My 2010 Readercon Schedule

This year at Readercon looks like it will be loads of fun.  In particular because for the first time, I get to participate in the Kirk Poland Memorial Prose Competition. I am SO looking forward to that. Also feel free to catch me if you want to ask SFWA questions at any point over the course of the weekend.

Thursday

Imagine or Die
8:00 PM, Salon G
Talk / Discussion (90 min.)

A writer without a working imagination is stymied. We’ll take about the care and feeding of imagination, how to unleash it and let it run.
Barry B. Longyear with discussion by Lauren P. Burka, Gemma Files, Elaine Isaak, Mary Robinette Kowal, K. A. Laity, Resa Nelson.

Friday

Alternatives to the Pay-Per-Copy System of Author Compensation
12:00 Noon, ME/ CT
Panel

Paying writers or publishers for each copy of the work sold is a system that developed in response to the invention of the printing press. Now that physical copies are no longer necessary, and may no longer be the most convenient or popular means of consuming literature, what method of compensation or revenue generation should be attempted? A donation system? A system of teasers, where the reader pays to see the remainder of the work? A “membership” system, in which paid members get special access to drafts or extra materials? A “service” system?
Mary Robinette Kowal, Barbara Krasnoff, Eugene Mirabelli, Ken Schneyer (L), Charles Stross.

A Dramatic Reading of _A Midsummer Night’s Dream_, Act III
1:00 PM, RI
Event (60 min.)
Mike Allen, Inanna Arthen, John Crowley, Ron Drummond, Lila Garrott, Greer Gilman, Adam Golaski, Alaya Dawn Johnson, Mary Robinette Kowal, John Langan, Shira Lipkin, Benjamin Rosenbaum.

Don’t Sneeze on Me, Ridley Scott!: Influence as Contagion
3:00 PM, Salon F: Panel

William Gibson famously walked out after the first twenty minutes of Blade Runner out of concern that it would influence his unfinished Neuromancer manuscript — an “anxiety of influence” seemingly opposed to the “ecstasy of influence” we’ve talked about in the past. How common is this reaction? What might make it a good idea? Is avoiding transient contemporaneous influence tantamount to ignoring the zeitgeist? If so, how do writers strike the proper balance?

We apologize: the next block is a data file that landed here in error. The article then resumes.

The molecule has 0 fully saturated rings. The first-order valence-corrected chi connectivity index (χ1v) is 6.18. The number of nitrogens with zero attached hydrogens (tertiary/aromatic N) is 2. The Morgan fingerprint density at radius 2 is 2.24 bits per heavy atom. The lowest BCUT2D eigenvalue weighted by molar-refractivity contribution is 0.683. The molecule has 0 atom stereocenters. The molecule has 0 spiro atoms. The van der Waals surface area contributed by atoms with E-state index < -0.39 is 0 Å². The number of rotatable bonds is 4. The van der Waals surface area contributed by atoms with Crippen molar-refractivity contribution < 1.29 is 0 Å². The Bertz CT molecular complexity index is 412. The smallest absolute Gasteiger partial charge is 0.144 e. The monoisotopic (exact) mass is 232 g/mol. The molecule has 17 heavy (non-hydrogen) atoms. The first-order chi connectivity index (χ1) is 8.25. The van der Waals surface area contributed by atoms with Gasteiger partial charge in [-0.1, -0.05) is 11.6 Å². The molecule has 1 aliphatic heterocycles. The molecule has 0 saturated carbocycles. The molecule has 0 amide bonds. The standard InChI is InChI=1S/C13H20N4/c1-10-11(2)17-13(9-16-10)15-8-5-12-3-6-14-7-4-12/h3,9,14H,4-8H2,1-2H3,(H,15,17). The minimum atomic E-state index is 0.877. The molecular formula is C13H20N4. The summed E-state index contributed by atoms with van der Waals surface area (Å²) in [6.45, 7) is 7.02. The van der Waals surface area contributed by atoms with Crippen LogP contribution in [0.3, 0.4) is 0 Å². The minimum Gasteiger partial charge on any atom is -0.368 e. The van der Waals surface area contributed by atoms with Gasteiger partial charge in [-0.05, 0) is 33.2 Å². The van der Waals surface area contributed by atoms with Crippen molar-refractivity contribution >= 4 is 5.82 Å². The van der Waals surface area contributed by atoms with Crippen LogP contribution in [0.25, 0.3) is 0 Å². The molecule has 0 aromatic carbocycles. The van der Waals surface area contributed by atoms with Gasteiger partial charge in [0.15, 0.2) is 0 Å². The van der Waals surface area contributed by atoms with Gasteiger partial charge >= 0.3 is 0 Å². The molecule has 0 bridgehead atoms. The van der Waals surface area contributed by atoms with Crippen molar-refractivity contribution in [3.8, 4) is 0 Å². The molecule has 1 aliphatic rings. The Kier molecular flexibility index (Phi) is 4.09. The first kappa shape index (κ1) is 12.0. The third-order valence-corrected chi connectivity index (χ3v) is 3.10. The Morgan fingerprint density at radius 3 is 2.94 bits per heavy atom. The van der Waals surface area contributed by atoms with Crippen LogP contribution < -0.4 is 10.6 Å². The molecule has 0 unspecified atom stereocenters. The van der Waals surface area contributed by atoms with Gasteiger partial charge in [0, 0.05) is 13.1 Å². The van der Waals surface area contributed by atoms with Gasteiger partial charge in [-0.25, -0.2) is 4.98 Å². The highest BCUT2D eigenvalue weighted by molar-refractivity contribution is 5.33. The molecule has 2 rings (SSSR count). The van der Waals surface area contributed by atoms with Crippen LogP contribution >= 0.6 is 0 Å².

Jack M. Haringa (L), Mary Robinette Kowal, James Morrow, Resa Nelson, Allen Steele, Howard Waldrop.

Autographing
5:00 PM

Drop Out, Write On
7:00 PM, Salon F: Panel

Our panelists, all college drop-outs, discuss the ways that their unconventional career tracks have influenced their fiction writing.
Samuel R. Delany, Nalo Hopkinson, Elaine Isaak, Mary Robinette Kowal (L), Barry B. Longyear

Saturday

Theodore Sturgeon Short Story Reading: “The Professor’s Teddy Bear” (1948) Vol. 4
2:00 PM, Suite 730

I read the classic Sturgeon story about a boy with an attachment to a peculiar stuffed animal has a strange relationship to a professor in the future.

The 24th Kirk Poland Memorial Bad Prose Competition
8:00 PM, Salons F & G
: Event (115 min.)

Our traditional evening entertainment, named in memory of the pseudonym and alter ego of Jonathan Herovit of Barry N. Malzberg’s Herovit’s World. Here’s how it works: ringleader Craig Shaw Gardner reads a passage of unidentified but genuine, published, bad sf, fantasy, or horror prose, which has been truncated in mid-sentence. Each of our panelists–Craig and his co-moderator Eric M. Van, five-time champion Yves Meynard, and new challengers Mike Allen and Mary Robinette Kowal–then reads an ending for the passage. One ending is the real one; the others are imposters. None of the players knows who wrote any passage other than their own, except for Eric, who gets to play God as a reward for the truly onerous duty of unearthing these gems. Craig then asks for the audience vote on the authenticity of each passage (recapping each in turn by quoting a pithy phrase or three from them), and the Ace Readercon Joint Census Team counts up each show of hands faster than you can say “Twinkies of Terror.” Eric then reveals the truth. Each contestant receives a point for each audience member they fooled, while the audience collectively scores a point for everyone who spots the real answer. As a rule, the audience finishes third or fourth. Warning: the Sturgeon General has determined that this trash is hazardous to your health; i.e., if it hurts to laugh, you’re in big trouble. Note: this year’s competition will feature an as-yet undetermined mixture of new passages and “best of” highlights.

Sunday

Kaffeeklatsch
12:00 Noon, Vinyard

Reading
2:00 PM, NH/MA
I’ll be reading from my debut novel, Shades of Milk and Honey.

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4 Responses

  1. Yves Meynard

    Oh, so you’re looking forward to the Kirk Poland, are you? Muwahahaha! You’re goin’ down, Mary!

    Yves, Once and Future Trashmaster

  2. todd

    funny i just picked up a book of short stories by james white and his introduction is all about imagination and how sf writers get their ideas